COVID in China: What’s going on inside the country and why are others imposing new travel restrictions?

January 4, 2023
MediaIntel.Asia

New COVID rules for travelers from China helps with variant response, doctor says
More countries around the world are joining the U.S. in imposing new rules on travelers from China amid concern over a lack of transparency from Beijing about surging COVID-19 cases. The explosion in new infections came right as the Chinese government decided to end its years-long "zero-COVID" policy, which brought rolling lockdowns that severely disrupted life for the nation's 1.4 billion people and its economy.
Those restrictions were abandoned almost overnight, and soon after, Beijing also dropped its ban on domestic travel and started issuing Chinese citizens passports again, effectively permitting them to move about their own country and the world for the first time in years — right before the Chinese New Year holiday. Demand for flights both within China and to vacation destinations around the world, which had been out of reach for years, soared.
But with anecdotal evidence pointing clearly to a precipitous rise in cases and deaths across China, and Beijing dragging its heels in sharing genetic data on its wave of new cases, many countries have imposed mandatory testing and other restrictions on travelers from China over the last week, including the U.S., Japan and many European nations. And the list is growing by the day.
A health worker guides travelers arriving from China in front of a COVID-19 testing center at Incheon International Airport, west of Seoul, South Korea, January 3, 2023. JUNG YEON-JE/AFP/Getty
Some of the 27 European Union nations have already imposed mandatory COVID testing on Chinese travelers, with a majority of the countries supporting the move and some health ministers — including from the EU's biggest economy in Germany — pushing for the rule to be adopted uniformly across the bloc.
As Beijing bristles over the new rules targeting its citizens, threating "countermeasures" and deriding the restrictions as politically motivated, life inside Asia's biggest nation is distinctly divided.
While COVID-19 infections may be surging, the young, the fit and the healthy have lost no time in reclaiming their freedom and the pleasures of normal life.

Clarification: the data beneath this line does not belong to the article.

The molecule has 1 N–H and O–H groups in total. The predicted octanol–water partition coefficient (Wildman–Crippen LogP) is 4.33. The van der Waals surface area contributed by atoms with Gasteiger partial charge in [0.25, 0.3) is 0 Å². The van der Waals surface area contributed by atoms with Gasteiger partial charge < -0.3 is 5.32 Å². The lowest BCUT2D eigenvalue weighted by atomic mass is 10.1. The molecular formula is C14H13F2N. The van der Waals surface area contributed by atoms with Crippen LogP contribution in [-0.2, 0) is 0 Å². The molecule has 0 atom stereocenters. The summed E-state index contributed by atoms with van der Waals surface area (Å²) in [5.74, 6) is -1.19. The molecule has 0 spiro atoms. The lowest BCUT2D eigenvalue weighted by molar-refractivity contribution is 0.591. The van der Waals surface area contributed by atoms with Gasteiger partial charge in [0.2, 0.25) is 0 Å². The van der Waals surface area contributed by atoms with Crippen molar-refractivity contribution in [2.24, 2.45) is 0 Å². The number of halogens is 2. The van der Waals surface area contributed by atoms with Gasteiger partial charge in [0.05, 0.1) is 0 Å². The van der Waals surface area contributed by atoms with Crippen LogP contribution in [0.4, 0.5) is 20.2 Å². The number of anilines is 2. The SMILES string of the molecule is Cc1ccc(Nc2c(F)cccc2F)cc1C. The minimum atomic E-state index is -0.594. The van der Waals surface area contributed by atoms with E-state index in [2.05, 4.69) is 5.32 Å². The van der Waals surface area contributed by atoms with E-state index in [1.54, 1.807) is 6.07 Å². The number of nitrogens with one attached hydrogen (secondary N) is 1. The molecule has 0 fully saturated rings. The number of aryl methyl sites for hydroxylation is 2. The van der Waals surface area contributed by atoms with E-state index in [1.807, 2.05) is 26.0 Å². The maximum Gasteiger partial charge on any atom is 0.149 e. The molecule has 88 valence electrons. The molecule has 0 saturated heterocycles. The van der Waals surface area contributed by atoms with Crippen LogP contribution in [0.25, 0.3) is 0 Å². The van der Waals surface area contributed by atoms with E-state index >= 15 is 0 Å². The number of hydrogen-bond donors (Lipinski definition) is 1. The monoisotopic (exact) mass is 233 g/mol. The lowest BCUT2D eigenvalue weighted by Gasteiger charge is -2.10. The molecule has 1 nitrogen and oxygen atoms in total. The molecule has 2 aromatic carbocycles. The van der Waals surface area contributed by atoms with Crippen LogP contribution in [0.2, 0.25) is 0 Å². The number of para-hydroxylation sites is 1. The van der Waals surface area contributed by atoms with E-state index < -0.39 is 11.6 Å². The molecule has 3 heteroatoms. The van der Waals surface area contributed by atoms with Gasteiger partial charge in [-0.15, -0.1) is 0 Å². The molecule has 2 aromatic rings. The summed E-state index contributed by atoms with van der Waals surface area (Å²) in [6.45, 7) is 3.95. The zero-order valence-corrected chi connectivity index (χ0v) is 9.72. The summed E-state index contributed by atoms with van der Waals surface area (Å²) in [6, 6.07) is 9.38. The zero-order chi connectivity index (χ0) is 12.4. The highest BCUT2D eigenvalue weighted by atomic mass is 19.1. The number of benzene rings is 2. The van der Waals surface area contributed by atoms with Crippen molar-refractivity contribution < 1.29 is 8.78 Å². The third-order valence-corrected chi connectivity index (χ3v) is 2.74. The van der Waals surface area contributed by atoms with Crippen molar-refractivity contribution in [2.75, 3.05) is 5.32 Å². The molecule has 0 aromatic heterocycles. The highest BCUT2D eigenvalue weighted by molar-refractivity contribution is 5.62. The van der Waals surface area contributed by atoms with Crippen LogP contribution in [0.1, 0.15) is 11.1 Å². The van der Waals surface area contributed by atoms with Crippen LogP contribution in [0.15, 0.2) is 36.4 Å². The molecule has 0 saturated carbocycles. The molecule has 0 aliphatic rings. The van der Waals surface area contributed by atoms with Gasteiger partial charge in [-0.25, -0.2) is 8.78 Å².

Tourists enjoy rime-covered trees along the Songhua River, January 4, 2023, in Jilin, China. Cang Yan/China News Service/VCG via Getty
But it's a very different story in China's overcrowded hospitals, where medical staff are working flat out to treat COVID patients, many of them elderly and un- or under-vaccinated.
In his New Year address, Chinese President Xi Jinping didn't mention the almost unprecedented protests that erupted in November demanding an end to the zero-COVID restrictions. He also didn't mention the fact that just days after those protests, his government abruptly lifted the harsh restrictions.
It's still too early to know if, or how much, Xi's handling of the pandemic has damaged him or the ruling Communist Party that he leads, but in his speech, he called for unity — and warned of tough challenges ahead.
Exactly how tough the next weeks and months will be isn't clear, but some experts have speculated that the coronavirus could claim as many as 1 million more lives in China by this summer.
Posts on social media have shown overflowing mortuaries and rural hospitals running out of everything from heating to medicines.
But as the nations imposing new restrictions keep stressing, China isn't publishing reliable data on its COVID caseload or deaths. Officials even said last month when the draconian rules — which included mandatory regular testing — were dropped, that there would be "no way to keep track" of new cases.
"I think the most we can say is that it's really bad," Professor Paul Hunter, an infectious disease expert at the University of East Anglia in England, told CBS News.
One worry voiced by the nations imposing new travel restrictions has been that a new, more lethal variant could emerge as the virus spreads virtually unchecked across China's huge population, potentially giving the pandemic a dreaded second wind.
But Hunter said that while the virus "is evolving all the time," for now, "the information that we do have doesn't suggest that there is any new variant coming out of China."
The problem, again, is that the information the global health community has about China's epidemic is incomplete, at best.
The current variant is also plenty dangerous, especially to the vast majority of China's people who've never had access to the more effective Western-made vaccines — because their government has refused to accept any, even free of charge.
Now China looks poised for a second wave, as millions of city dwellers travel home to the countryside for the Chinese New Year, taking the virus with them.

This data comes from MediaIntel.Asia's Media Intelligence and Media Monitoring Platform.



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